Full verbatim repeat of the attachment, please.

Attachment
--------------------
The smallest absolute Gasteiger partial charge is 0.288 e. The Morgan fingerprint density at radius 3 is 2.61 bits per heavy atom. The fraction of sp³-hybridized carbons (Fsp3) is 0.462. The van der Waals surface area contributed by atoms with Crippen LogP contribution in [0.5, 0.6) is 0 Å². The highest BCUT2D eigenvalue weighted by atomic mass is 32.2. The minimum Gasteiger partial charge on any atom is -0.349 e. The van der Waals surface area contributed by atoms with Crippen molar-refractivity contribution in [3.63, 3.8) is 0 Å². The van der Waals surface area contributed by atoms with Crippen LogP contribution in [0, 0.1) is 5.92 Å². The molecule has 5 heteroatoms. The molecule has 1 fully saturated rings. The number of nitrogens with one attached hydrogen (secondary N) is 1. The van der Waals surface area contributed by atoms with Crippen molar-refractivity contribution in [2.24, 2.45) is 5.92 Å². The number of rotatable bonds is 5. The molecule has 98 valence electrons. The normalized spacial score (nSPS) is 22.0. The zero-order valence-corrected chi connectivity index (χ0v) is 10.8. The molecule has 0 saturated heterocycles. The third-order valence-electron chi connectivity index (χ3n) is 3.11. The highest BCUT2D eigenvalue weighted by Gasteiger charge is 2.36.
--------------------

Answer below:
The smallest absolute Gasteiger partial charge is 0.288 e. The Morgan fingerprint density at radius 3 is 2.61 bits per heavy atom. The fraction of sp³-hybridized carbons (Fsp3) is 0.462. The van der Waals surface area contributed by atoms with Crippen LogP contribution in [0.5, 0.6) is 0 Å². The highest BCUT2D eigenvalue weighted by atomic mass is 32.2. The minimum Gasteiger partial charge on any atom is -0.349 e. The van der Waals surface area contributed by atoms with Crippen molar-refractivity contribution in [3.63, 3.8) is 0 Å². The van der Waals surface area contributed by atoms with Crippen LogP contribution in [0, 0.1) is 5.92 Å². The molecule has 5 heteroatoms. The molecule has 1 fully saturated rings. The number of nitrogens with one attached hydrogen (secondary N) is 1. The van der Waals surface area contributed by atoms with Crippen molar-refractivity contribution in [2.24, 2.45) is 5.92 Å². The number of rotatable bonds is 5. The molecule has 98 valence electrons. The normalized spacial score (nSPS) is 22.0. The zero-order valence-corrected chi connectivity index (χ0v) is 10.8. The molecule has 0 saturated heterocycles. The third-order valence-electron chi connectivity index (χ3n) is 3.11. The highest BCUT2D eigenvalue weighted by Gasteiger charge is 2.36.